Secondary education, classically the quadrivium or "four ways", consists of arithmetic, geometry, music, and astronomy. Sometimes architecture is taught alongside these, often from the works of Vitruvius. History is taught to provide a context and show political and military development. The classic texts were from ancient authors such as Herodotus, Thucydides, Livy, Cicero, and Tacitus. Biographies were often assigned as well, with the classic example being Plutarch's Lives. Biographies help show how persons behave in their context, and the wide ranges of professions and options that exist. As more modern texts became available, these were often added to the curriculum.
These are taught in a matrix of history, reviewing the natural development of each field for each phase of the trivium. That is, in a perfect classical education, the historical study is reviewed three times: first to learn the grammar (the concepts, terms and skills in the order developed), next time the logic (how these elements could be assembled), and finally the rhetoric, how to produce good, humanly useful and beautiful objects that satisfy the grammar and logic of the field. History is the unifying conceptual framework, because history is the study of everything that has occurred before the present.
Classical educators consider the Socratic method to be the best technique for teaching critical thinking. In-class discussion and critiques are essential in order for students to recognize and internalize critical thinking techniques. This method is widely used to teach both philosophy and law. It is currently rare in other contexts. Essentially, the teacher referees the students' discussions, asks leading questions, and may refer to facts, but never gives a conclusion until at least one student reaches that conclusion. The learning is most effective when the students compete strongly, even viciously in the argument, but always according to well-accepted rules of correct reasoning. That is, fallacies should not be allowed by the teacher.
By completing a project in each major field of human effort, the student can develop a personal preference for further education and professional training.
Tertiary education – the apprenticeship
Historically, tertiary education was usually an apprenticeship to a person with the desired profession. Most often, the understudy was called a "secretary" and had the duty of carrying on all the normal business of the "master." Philosophy and Theology were both widely taught as tertiary subjects in Universities, however.
The early biographies of nobles show probably the ultimate form of classical education: a tutor. One early, much-emulated classic example is of this tutor system is of Alexander the Great, who was tutored by Aristotle.
Interpretations of classical education
Classical education in schools
A number of classical schools have been established within the public/secular sector. These schools, primarily founded as charter schools, also structure their curricula and pedagogy around the trivium and integrate the teaching of values (sometimes called "character education") into the mainstream classroom with or without involving any particular religious perspectives. The Well-Trained Mind: A Guide to the Classical Education You Never Had, by Susan Wise Bauer, is a modern reference on classical education. It provides a history of classical education, an overview of the methodology and philosophy of classical education, and annotated lists of books divided by grade and topic that list the best books for classical education in each category.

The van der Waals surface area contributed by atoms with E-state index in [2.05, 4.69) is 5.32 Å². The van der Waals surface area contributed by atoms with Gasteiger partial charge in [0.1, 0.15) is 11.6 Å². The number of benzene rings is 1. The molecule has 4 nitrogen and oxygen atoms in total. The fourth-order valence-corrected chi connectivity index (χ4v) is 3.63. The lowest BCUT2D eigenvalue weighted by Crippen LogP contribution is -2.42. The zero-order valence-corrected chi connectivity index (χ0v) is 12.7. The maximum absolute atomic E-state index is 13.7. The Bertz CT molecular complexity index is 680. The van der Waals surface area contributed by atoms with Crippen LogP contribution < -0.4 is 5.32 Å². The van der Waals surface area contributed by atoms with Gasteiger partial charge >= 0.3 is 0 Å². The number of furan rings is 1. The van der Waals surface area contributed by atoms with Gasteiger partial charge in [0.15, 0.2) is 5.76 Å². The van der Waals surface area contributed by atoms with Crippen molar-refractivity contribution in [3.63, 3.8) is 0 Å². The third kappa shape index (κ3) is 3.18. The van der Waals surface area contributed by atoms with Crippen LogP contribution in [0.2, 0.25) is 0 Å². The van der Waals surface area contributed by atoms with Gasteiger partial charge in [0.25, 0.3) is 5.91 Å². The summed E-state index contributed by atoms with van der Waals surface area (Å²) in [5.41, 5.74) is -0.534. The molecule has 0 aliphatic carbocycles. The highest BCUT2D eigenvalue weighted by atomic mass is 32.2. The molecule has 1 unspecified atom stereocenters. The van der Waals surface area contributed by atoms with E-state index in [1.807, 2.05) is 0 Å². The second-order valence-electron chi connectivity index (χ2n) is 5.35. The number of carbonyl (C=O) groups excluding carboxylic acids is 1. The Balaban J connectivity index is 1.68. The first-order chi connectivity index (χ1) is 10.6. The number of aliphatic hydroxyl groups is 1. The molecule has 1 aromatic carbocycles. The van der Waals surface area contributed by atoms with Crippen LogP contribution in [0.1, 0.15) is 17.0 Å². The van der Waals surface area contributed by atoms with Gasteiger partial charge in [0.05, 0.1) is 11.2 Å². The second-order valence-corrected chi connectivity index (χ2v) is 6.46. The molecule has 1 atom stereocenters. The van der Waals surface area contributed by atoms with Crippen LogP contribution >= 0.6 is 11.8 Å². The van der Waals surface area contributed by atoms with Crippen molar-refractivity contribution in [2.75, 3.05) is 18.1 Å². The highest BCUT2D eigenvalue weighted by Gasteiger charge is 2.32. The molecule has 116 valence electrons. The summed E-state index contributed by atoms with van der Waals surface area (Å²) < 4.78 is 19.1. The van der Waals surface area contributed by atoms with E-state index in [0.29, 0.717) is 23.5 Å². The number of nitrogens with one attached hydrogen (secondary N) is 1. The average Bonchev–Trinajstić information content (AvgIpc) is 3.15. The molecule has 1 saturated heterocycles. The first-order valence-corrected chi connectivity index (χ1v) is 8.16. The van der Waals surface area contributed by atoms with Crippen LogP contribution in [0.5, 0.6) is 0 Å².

Another important book summarizing the history and philosophy of classical education is the Liberal Arts Tradition: A Philosophy of Christian Classical Education by Kevin Clark and Ravi Jain. Written by two veteran teachers from a classical school in Orlando, Florida, the book describes the ways in which the classical curriculum of the liberal arts developed and was deployed throughout the centuries. The authors present an overview of the classical liberals using the paradigm of piety, gymnastic, music, the seven liberal arts, philosophy, and theology using the acrostic PGMAPT.
Mortimer Adler and Robert Hutchins, both of the University of Chicago set forth in the 1930s to restore the "Great Books" of Western civilization to center stage in the curriculum. Adler and Hutchins sought to expand on the standard "classics" by including more modern works and trying to tie them together in the context of what they described as the "Great Ideas", in their book Great Books of the Western World. They were wildly popular during the 1950s, and discussion groups of aficionados were found all over the US. However, their popularity waned during the 1960s, and such groups are relatively hard to find today. Extensions to the original set are still being published, encompassing selections from both current and older works which extend the "great ideas" into the present age.
These schools tend to rely upon one or more of the visions of classical education represented by Dorothy Sayers' essay "The Lost Tools of Learning", Mortimer Adler's Paideia Proposal, Alfred North Whitehead's The Aims of Education, or Susan Wise Bauer's The Well Trained Mind. Classical Christian schools vary in their approach to the sectarian integration of Christian thinking. Some schools ask parents to sign a statement of faith before attending, some do not require this of parents but are clear in their sectarian teaching, others are consciously ecumenical.
A more traditional view of classical education arises from the ideology of the Renaissance, advocating an education grounded in the languages and literatures of Greece and Rome. The lengthy, rigorous training period required to learn Greek and Latin has been abandoned by most American schools in favor of more contemporary subjects.
The revival of "classical education" has resulted in Latin (and less often Greek) being taught at classical schools. The Association of Classical and Christian Schools does require Latin for accreditation. A new group of schools, the Classical Latin School Association, does require Latin to be taught as a core subject.